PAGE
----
11th October 2003
Le Confluent

Presented by the Lyon-based association Sonorités Obscures, the first concert of Tribe of Circle organised in France appeared as one of the inevitable rendez vous of the hexagonal autumn. A sensation of exception reinforced by the announcement, a few days before the concert, of the performance of Dernière Volonté, after the cancellation of the one initially planned of Omnicore (due to internal dissentions in the group). Geoffroy, who was to accompany Tribe of Circle, had accepted to assume the first part of the bill to present the compositions of Dernière Volonté to the French audience.
So, on the same bill were assembled two projects that rarely appear on stage and who are both on the Austrian label HauRuck!.

Geoffroy, assisted by Pierre, opened the evening by taking place behind a music stand adorned with Dernière Volonté's emblem. He alternated between vocals and percussions for almost an hour.

The sung titles from the various productions of Dernière Volonté were passed in review, from the 7" 'Où tu iras' (with the titles : Ma promesse and Où tu iras) to the last album 'Les blessures de l'ombre' (La source, La foudre et le tonnerre, Le poison) without omitting the first album 'Le feu sacré' (Les tambours, Nous maintenons notre histoire, Ami) and the compilation 'Zu neuen Ufern in alter Frische' (Un refrain solitaire).

Dernière Volonté benefited from a beautiful light show, tinted with blue, oranges, drowned in salvoes of thick smoke.

This performance was marred by a sound problem (the sound from the computer was cut for a few seconds followed by a brief sound cut in one of the speakers). Also, Geoffroy and Pierre seemed quite absent during the first fifteen minutes : perhaps they were too 'tense'...
As for the singing and the rhythms, at time they were marked by a lack of timing. Fortunately, the tracks played at the end of the set were much better played.

The audience composed of a hundred and odd persons remained in retreat of the stage with a first row of fans singing along to the words and following the drumming gestures... whilst many conversations continued at the back of the venue.

An encore allowed Dernière Volonté to satisfy their admirers by playing the old title 'Soldat' taken from their very first 7" 'En avant'.

The time for a pause, and Tribe of Circle stepped on stage to offer a rather interesting performance, accompanied by videos composed of images of classic war ruins, historical, cosmic and biological elements. Unfortunately, two video cuts, broke the progression of the visuals.
All in all, the performance was quite successful in comparison to what had been written after the Brussels concert. Tribe of Circle seems to have progressed by opening his band to the members of Dernière Volonté, who succeeded each other on stage all along this live presentation.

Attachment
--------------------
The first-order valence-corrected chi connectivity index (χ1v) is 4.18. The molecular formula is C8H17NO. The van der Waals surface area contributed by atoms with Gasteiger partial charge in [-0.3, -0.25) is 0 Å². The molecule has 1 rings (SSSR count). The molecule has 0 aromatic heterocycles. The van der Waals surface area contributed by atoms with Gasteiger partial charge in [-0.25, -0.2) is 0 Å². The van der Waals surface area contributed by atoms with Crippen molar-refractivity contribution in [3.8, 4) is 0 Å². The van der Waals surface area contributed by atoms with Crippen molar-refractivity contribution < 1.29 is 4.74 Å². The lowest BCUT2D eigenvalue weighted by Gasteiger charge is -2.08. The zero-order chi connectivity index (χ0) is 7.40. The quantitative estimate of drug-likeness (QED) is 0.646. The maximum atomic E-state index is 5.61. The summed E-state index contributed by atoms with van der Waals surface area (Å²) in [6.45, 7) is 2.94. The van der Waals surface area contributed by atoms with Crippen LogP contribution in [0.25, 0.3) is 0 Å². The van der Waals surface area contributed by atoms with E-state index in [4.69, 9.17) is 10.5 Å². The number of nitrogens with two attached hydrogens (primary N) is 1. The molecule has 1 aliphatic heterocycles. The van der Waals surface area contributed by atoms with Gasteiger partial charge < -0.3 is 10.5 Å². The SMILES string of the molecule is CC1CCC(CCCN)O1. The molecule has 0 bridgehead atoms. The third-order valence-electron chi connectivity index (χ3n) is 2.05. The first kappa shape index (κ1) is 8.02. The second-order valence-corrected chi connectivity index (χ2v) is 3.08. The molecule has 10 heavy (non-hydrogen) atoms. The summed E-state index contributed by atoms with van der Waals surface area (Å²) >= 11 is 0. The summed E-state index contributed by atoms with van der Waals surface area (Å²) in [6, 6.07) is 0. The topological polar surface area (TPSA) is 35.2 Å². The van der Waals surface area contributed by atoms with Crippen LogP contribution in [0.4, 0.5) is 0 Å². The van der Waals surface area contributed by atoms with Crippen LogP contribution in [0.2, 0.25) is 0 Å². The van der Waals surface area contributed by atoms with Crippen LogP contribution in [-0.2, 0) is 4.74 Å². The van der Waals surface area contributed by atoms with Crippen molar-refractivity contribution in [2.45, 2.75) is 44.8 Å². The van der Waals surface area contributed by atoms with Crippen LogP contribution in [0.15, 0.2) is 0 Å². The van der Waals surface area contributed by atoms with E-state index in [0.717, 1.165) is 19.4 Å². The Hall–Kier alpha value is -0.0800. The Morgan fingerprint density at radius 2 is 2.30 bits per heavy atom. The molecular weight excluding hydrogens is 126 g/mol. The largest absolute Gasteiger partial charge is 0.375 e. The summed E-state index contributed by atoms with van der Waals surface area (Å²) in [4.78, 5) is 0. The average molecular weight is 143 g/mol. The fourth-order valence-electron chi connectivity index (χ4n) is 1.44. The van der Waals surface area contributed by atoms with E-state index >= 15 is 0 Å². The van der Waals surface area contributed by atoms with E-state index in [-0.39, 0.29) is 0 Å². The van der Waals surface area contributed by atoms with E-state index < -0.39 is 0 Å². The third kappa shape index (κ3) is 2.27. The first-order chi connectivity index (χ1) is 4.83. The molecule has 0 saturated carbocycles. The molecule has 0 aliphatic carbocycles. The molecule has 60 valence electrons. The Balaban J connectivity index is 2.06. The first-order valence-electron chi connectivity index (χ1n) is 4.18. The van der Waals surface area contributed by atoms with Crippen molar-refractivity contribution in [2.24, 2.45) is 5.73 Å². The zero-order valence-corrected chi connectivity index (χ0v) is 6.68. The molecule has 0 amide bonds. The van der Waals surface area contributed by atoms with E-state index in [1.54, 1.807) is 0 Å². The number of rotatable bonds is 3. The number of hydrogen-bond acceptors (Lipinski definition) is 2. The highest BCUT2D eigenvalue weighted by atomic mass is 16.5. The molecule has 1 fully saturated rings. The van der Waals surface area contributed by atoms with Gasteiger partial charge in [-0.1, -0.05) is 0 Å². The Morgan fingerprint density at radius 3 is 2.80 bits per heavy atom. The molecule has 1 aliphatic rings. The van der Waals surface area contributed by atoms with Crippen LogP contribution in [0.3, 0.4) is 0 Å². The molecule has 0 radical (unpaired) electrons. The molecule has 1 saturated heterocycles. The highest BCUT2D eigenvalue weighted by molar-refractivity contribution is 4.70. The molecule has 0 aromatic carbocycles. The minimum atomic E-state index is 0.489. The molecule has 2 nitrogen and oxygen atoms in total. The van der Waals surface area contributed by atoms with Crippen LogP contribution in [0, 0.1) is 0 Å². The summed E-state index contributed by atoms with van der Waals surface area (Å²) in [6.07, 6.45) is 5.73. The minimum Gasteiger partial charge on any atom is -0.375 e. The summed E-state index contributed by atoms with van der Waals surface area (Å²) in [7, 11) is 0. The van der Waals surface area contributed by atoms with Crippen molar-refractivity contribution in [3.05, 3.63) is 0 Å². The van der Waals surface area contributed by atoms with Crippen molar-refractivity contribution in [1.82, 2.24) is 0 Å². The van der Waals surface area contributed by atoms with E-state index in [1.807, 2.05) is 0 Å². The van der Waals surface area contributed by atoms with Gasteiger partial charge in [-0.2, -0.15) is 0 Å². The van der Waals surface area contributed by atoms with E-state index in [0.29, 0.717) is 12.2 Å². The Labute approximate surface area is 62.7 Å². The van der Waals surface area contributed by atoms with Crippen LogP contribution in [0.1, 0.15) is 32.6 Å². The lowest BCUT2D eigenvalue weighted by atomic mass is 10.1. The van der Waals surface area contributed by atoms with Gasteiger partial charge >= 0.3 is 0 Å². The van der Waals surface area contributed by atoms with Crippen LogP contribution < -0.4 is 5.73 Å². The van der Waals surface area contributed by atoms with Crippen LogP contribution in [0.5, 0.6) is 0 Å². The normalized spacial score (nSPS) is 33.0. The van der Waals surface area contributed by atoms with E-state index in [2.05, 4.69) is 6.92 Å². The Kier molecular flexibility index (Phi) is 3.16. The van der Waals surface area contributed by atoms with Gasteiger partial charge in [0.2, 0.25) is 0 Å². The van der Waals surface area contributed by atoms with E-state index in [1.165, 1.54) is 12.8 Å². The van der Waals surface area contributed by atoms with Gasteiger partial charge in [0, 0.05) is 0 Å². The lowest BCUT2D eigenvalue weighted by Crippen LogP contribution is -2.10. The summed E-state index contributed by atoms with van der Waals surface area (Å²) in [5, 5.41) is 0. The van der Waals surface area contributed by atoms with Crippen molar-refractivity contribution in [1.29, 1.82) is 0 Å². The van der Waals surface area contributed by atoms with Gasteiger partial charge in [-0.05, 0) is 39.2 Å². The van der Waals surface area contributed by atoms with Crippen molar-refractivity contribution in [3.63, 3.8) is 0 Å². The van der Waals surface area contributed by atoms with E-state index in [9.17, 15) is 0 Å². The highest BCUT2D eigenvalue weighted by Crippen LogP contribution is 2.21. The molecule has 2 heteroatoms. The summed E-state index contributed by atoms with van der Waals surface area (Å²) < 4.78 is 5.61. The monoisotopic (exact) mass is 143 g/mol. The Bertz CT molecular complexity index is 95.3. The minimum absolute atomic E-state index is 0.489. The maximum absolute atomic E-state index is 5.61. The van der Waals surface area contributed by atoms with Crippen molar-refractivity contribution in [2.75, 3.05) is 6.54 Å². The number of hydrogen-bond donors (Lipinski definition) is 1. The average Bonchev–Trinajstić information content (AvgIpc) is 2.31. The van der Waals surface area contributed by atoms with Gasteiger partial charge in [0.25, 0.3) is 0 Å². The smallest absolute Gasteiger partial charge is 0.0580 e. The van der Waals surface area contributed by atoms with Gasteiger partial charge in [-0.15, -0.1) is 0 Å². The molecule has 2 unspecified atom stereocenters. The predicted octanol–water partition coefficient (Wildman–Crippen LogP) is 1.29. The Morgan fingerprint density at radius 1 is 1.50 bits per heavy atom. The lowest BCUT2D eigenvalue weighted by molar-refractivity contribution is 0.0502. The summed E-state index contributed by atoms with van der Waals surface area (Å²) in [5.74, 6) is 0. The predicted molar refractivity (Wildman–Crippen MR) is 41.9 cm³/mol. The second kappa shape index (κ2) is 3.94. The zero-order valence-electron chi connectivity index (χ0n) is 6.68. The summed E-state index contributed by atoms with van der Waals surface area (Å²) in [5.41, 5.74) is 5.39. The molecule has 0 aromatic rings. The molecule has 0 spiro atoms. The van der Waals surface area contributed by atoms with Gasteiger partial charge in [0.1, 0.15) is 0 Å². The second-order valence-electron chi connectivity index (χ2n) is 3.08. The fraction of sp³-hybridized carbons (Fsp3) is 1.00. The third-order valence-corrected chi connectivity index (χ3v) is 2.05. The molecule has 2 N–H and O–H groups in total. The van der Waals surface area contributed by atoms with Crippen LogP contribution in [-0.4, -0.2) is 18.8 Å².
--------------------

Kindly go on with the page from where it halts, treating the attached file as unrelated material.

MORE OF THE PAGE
Tribe of Circle had not forgotten to explore any of his productions : 'Rien ne disparaît vraiment' (Coranic submission, Colours of Europa, Dirty Flowers of Thule act.1), 'The advent of redemption' (La femme evaporée, Psalms of repentance, Faiblir par la chair, Intro/The advent of redemption), the compilation 'Zu neuen Ufern in alter Frische' (Wir Kapitulieren Niemals) as well as the first 7" 'Altered states' (Morgen Meinsheit).

The best moment of the evening was without doubt the one when Nebel joined Tribe of Circle on stage for a magnificent version of 'Psalms of Repentance'. The presence of four persons side by side gave off a strong sentiment and brought much strength to the track. A beautiful alchemy and a moment of grace that crumbled a few minutes later when Jean-Paul, from Tribe of Circle, ended up alone on stage, on vocals, for a title accompanied by his CD player for sole musician... Which diminished somewhat the interest of the performance on stage.

It was regrettable that, during this evening, digital played a too important role in the interpretation of the tracks... the percussionists were only too often on stage just to accompany the programming and the recordings.
Likewise, during the Dernière Volonté concert, Geoffroy's conventional martial pauses only seemed to be there to occupy the momentary absences of musical activity.
Finally, the presence of the written lyrics next to Jean-Paul and Geoffroy, added without doubt an even more rigid aspect to their stage play and inevitably restrained the impact of their performance.

The versions played on stage left a bit more space to the percussions. Alas, as only the percussions were played on stage, a certain lassitude could set in and in the end gave the impression of a too long and diluted version of 'Bring in the night' by Death In June.
As for the quality of the sound, on the whole it was quite flavourless, without dynamics and unfortunately never up to the standard of the studio recordings.

But for all that, the initiative taken by the members of Sonorités Obscures should be saluted and encouraged as parties and concerts of industrial music (in a wide sense of the term) are rare in France.

Mehr Licht : text & photos
Ian C. : translation
Autumn 2003